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Page:Harvard Law Review Volume 1.djvu/223

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On this principle it has been held[1] that a party could not pay a claim which he knew he did not owe, and afterwards recover the money, alleging that he paid because of the loss of his evidence, and that he notified the defendant at the time of payment he should bring an action to recover the money on finding his evidence.

It has been already said that the plaintiff’s claim rests on the fact of the defendant being unjustly enriched at the plaintiff’s expense.

To make out that the enrichment has been at his expense the plaintiff must show a failure of consideration. It can be properly said that the equity in plaintiff’s favor is a failure of consideration rather than mistake, and that in this particular class of cases he establishes his equity, namely, failure of consideration, by showing that he parted with the money without receiving a certain equivalent because of a mistake.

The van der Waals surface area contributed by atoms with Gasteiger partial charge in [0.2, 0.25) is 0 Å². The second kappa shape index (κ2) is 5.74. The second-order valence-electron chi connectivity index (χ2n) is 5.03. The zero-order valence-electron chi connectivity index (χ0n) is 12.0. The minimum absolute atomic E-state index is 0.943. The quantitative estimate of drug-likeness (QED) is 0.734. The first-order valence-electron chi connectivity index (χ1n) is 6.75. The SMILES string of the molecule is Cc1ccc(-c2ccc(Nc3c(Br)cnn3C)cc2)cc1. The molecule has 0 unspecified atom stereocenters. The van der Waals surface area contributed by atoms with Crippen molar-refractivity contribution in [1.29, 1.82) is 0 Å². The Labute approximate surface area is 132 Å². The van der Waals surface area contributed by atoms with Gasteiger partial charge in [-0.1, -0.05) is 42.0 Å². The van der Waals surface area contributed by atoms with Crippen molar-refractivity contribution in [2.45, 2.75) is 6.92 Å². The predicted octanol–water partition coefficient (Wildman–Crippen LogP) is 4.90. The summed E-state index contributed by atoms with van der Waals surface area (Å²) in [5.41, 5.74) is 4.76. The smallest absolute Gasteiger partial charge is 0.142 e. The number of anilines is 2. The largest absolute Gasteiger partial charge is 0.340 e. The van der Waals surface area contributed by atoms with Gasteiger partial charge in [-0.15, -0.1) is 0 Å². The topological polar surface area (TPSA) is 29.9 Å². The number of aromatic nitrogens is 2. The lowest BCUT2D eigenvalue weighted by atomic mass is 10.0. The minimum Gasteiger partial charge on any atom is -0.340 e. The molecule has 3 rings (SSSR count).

The decision in Taylor v. Hare[2] is an extreme illustration of this position.

In that case the plaintiff sought to recover certain royalties paid to the defendant under a contract by which the defendant agreed to permit the plaintiff to use a certain apparatus, of which they both thought the defendant was the inventor, and for the invention of which the defendant held letters-patent. It was afterwards discovered that the invention was not patentable; but the Court held that the plaintiff could not recover, notwithstanding the fact that the plaintiff laboring under this mistake paid during its user by him a royalty on an apparatus to which he had the same right as defendant, and that the contract was made by him solely in consequence of this mutual mistake. The Court said, although there had been a mutual mistake as to a material point, there was not a failure of consideration. Perhaps the following statement from the opinion delivered by Chambré fairly states the position of the Court: “The plaintiff has had the enjoyment of what he stipulated for, and in this action the Court ought not to interfere unless there be something ex æquo et bono which shows that the defendant ought to refund.”

As the plaintiff’s claim is founded on a profit at his expense, and as it is a purely equitable claim, the expense must be not simply technically a fact, but also be a fact judged from an equitable standpoint.

  1. Windbiel v. Carroll, 16 Hun, 101. Compare, however, Chatfield v. Paxton, 2 East. 471a. Guild v. Balbridge, 2 Swan, 295.
  2. 1 B. & P. N. R. 260.